Some of the world's biggest alcohol brands, including Guinness, refused to sponsor St Patrick's Day parades in New York and Boston.
Guinness announced Sunday evening that it would remove its sponsorship of the New York City St. Patrick's Day Parade because of the parade's discriminatory rule that prevents LGBT families and organizations from participating openly in the event.
“Guinness has a strong history of supporting diversity and being an advocate for equality for all. We were hopeful that the policy of exclusion would be reversed for this year's parade,” a statement by brewer’s parent company, Diageo, reads. “We will continue to work with community leaders to ensure that future parades have an inclusionary policy.”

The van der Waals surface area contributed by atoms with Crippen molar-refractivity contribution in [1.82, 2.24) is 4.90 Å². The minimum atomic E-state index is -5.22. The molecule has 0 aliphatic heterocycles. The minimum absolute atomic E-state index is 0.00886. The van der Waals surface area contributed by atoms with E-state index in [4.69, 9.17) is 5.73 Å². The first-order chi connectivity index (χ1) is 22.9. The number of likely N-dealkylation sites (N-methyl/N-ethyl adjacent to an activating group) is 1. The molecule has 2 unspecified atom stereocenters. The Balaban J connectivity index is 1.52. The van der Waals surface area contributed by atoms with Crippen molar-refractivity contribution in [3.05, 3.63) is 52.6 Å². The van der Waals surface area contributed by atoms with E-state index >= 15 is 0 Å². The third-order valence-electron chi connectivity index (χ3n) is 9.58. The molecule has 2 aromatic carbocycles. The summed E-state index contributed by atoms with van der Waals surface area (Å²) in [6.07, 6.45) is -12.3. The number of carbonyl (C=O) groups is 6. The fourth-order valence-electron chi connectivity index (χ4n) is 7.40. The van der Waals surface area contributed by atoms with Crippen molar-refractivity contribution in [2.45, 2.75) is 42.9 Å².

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Last month, Mayor Bill de Blasio said he would not march in the parade because gay and lesbian activists had been again precluded from taking part.
The loss of Guinness, one of the world's top beer brands, appeared to increase pressure on other sponsors to disassociate themselves from the parade.
A few days earlier, two more brewers dropped their sponsorship of St. Patrick’s parades over the gay rights issue: Heineken in New York and Sam Adams in Boston.
Taoiseach Enda Kenny had been called upon to boycott the parade, but marched with New York Gaelic Athletic Association members, and defended his decision to do so.
“Many of those people in the parade today are also members of the gay community and they are marching proudly in the St Patrick’s Day parade,” he said.
He noted that the Government had sent a representative to the alternative gay St Patrick’s Day parade in Queens, New York and was offering people the opportunity to vote for gay marriage next year.